Toyota Scientist Discovers the Key to Viable Magnesium Battery Technology

May 6th, 2016 by


You hate to see your cell phone’s battery in the red. It means you have to hope you don’t get any important calls before you reach home, or they might be dropped. Fortunately, battery life is improving every year, not just for cell phones and other devices, but for electric cars.

The race is on between automakers to come out with a long-range battery that can match the driving range of a gasoline vehicle — only then will Amarillo drivers truly embrace electric vehicles.

Magnesium could hold the key.

The 2016 Toyota Prius‘s battery uses lithium ions to store electricity, but lithium — while an improvement over nickel-metal-hydride — has its limitations.

“When magnesium batteries become a reality, they’ll be much smaller than the current lithium ion, they’ll be much cheaper, and they’ll be much safer,” says Rana Mohtadi, Toyota Principal Scientist. They will also hold much more energy, for longer driver ranges.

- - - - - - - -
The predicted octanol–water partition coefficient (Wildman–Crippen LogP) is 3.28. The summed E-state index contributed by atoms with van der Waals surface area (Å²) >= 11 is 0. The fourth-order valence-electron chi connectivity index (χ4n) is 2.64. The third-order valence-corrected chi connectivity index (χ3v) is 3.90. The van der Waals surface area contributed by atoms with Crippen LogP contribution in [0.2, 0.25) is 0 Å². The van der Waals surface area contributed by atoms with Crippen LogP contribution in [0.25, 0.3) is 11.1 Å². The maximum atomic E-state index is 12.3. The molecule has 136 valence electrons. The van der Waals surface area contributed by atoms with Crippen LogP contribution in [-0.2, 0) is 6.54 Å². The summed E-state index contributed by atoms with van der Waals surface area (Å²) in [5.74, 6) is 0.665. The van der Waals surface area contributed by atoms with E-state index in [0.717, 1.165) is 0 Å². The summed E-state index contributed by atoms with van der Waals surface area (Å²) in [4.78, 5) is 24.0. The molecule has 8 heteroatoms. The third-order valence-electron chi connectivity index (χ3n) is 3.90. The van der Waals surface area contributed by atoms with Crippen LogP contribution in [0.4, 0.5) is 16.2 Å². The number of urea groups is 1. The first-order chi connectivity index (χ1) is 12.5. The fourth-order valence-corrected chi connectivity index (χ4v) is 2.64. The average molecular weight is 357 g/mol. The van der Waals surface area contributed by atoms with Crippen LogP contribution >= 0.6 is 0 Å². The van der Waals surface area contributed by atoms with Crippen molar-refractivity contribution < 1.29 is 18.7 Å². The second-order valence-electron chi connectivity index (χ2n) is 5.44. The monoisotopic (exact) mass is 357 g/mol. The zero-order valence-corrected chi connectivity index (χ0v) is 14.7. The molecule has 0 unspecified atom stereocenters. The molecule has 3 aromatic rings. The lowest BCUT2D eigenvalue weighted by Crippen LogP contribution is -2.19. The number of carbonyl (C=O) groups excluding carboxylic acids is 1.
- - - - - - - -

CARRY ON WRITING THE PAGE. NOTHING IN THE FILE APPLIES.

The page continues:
Mohtadi made a major breakthrough in magnesium batteries when she realized the materials she was developing to store hydrogen just happened to have the exact set of properties her fellow researchers needed to perfect the magnesium-ion battery.

“We were able to take a material that was only used in hydrogen storage and we made it practical and very competitive for magnesium battery chemistry,” she said. “It was exciting.”

The long-lasting magnesium-ion battery may take 20 years to develop for commercial use. Until then, keep your battery in top condition with service and maintenance at Street Toyota.

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